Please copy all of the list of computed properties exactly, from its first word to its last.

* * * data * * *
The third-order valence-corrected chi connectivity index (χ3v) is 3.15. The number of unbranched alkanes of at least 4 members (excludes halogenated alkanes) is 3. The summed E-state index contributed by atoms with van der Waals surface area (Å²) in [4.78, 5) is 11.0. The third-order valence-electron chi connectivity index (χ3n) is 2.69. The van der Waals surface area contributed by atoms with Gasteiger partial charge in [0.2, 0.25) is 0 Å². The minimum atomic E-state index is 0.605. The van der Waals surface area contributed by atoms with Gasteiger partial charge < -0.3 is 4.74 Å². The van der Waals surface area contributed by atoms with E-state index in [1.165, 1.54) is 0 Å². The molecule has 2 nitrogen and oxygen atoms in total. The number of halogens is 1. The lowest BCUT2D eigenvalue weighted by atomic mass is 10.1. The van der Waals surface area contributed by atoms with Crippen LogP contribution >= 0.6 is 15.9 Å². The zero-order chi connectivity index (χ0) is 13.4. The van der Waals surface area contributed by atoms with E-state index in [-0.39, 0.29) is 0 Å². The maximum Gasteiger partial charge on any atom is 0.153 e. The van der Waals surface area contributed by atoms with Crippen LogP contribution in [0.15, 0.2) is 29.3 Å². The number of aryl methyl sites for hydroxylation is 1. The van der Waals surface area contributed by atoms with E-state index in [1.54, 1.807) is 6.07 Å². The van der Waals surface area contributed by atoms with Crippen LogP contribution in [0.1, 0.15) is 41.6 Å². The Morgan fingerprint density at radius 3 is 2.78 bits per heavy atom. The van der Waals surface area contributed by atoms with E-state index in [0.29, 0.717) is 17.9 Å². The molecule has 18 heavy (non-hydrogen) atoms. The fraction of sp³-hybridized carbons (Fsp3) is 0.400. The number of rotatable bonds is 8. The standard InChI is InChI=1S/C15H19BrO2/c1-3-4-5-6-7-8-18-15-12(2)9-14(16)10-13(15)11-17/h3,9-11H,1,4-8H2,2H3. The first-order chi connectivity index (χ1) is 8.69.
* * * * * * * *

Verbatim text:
The third-order valence-corrected chi connectivity index (χ3v) is 3.15. The number of unbranched alkanes of at least 4 members (excludes halogenated alkanes) is 3. The summed E-state index contributed by atoms with van der Waals surface area (Å²) in [4.78, 5) is 11.0. The third-order valence-electron chi connectivity index (χ3n) is 2.69. The van der Waals surface area contributed by atoms with Gasteiger partial charge in [0.2, 0.25) is 0 Å². The minimum atomic E-state index is 0.605. The van der Waals surface area contributed by atoms with Gasteiger partial charge < -0.3 is 4.74 Å². The van der Waals surface area contributed by atoms with E-state index in [1.165, 1.54) is 0 Å². The molecule has 2 nitrogen and oxygen atoms in total. The number of halogens is 1. The lowest BCUT2D eigenvalue weighted by atomic mass is 10.1. The van der Waals surface area contributed by atoms with Crippen LogP contribution >= 0.6 is 15.9 Å². The zero-order chi connectivity index (χ0) is 13.4. The van der Waals surface area contributed by atoms with E-state index in [-0.39, 0.29) is 0 Å². The maximum Gasteiger partial charge on any atom is 0.153 e. The van der Waals surface area contributed by atoms with Crippen LogP contribution in [0.15, 0.2) is 29.3 Å². The number of aryl methyl sites for hydroxylation is 1. The van der Waals surface area contributed by atoms with E-state index in [1.54, 1.807) is 6.07 Å². The van der Waals surface area contributed by atoms with Crippen LogP contribution in [0.1, 0.15) is 41.6 Å². The Morgan fingerprint density at radius 3 is 2.78 bits per heavy atom. The van der Waals surface area contributed by atoms with E-state index in [0.29, 0.717) is 17.9 Å². The molecule has 18 heavy (non-hydrogen) atoms. The fraction of sp³-hybridized carbons (Fsp3) is 0.400. The number of rotatable bonds is 8. The standard InChI is InChI=1S/C15H19BrO2/c1-3-4-5-6-7-8-18-15-12(2)9-14(16)10-13(15)11-17/h3,9-11H,1,4-8H2,2H3. The first-order chi connectivity index (χ1) is 8.69.